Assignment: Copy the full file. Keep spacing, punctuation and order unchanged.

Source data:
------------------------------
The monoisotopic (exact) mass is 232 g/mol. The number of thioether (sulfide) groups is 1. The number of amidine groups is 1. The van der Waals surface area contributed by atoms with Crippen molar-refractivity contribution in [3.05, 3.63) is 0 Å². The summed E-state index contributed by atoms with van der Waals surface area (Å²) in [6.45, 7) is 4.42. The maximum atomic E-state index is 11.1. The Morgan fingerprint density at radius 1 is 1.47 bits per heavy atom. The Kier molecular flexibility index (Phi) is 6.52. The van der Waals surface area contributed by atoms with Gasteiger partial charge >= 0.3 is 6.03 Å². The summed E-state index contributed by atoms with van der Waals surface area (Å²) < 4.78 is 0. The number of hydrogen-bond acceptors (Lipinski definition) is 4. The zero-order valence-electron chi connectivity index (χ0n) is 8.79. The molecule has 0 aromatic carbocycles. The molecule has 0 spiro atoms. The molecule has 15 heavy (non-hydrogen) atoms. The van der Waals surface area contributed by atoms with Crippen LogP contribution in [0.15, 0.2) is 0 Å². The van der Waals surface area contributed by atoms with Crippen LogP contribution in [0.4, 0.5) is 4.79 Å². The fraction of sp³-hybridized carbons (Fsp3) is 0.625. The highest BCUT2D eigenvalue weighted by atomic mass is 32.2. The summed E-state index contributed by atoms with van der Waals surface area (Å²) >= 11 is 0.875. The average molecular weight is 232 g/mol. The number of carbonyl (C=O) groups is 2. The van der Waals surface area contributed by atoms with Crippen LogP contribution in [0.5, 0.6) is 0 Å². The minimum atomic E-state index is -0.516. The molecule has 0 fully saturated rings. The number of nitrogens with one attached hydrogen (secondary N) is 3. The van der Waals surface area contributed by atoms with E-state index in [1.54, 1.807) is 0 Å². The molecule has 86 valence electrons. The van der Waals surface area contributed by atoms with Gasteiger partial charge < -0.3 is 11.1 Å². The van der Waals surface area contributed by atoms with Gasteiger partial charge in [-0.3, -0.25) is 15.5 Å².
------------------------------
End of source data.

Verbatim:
The monoisotopic (exact) mass is 232 g/mol. The number of thioether (sulfide) groups is 1. The number of amidine groups is 1. The van der Waals surface area contributed by atoms with Crippen molar-refractivity contribution in [3.05, 3.63) is 0 Å². The summed E-state index contributed by atoms with van der Waals surface area (Å²) in [6.45, 7) is 4.42. The maximum atomic E-state index is 11.1. The Morgan fingerprint density at radius 1 is 1.47 bits per heavy atom. The Kier molecular flexibility index (Phi) is 6.52. The van der Waals surface area contributed by atoms with Gasteiger partial charge >= 0.3 is 6.03 Å². The summed E-state index contributed by atoms with van der Waals surface area (Å²) < 4.78 is 0. The number of hydrogen-bond acceptors (Lipinski definition) is 4. The zero-order valence-electron chi connectivity index (χ0n) is 8.79. The molecule has 0 aromatic carbocycles. The molecule has 0 spiro atoms. The molecule has 15 heavy (non-hydrogen) atoms. The van der Waals surface area contributed by atoms with Crippen LogP contribution in [0.15, 0.2) is 0 Å². The van der Waals surface area contributed by atoms with Crippen LogP contribution in [0.4, 0.5) is 4.79 Å². The fraction of sp³-hybridized carbons (Fsp3) is 0.625. The highest BCUT2D eigenvalue weighted by atomic mass is 32.2. The summed E-state index contributed by atoms with van der Waals surface area (Å²) >= 11 is 0.875. The average molecular weight is 232 g/mol. The number of carbonyl (C=O) groups is 2. The van der Waals surface area contributed by atoms with Crippen LogP contribution in [0.5, 0.6) is 0 Å². The minimum atomic E-state index is -0.516. The molecule has 0 fully saturated rings. The number of nitrogens with one attached hydrogen (secondary N) is 3. The van der Waals surface area contributed by atoms with E-state index in [1.54, 1.807) is 0 Å². The molecule has 86 valence electrons. The van der Waals surface area contributed by atoms with Gasteiger partial charge < -0.3 is 11.1 Å². The van der Waals surface area contributed by atoms with Gasteiger partial charge in [-0.3, -0.25) is 15.5 Å².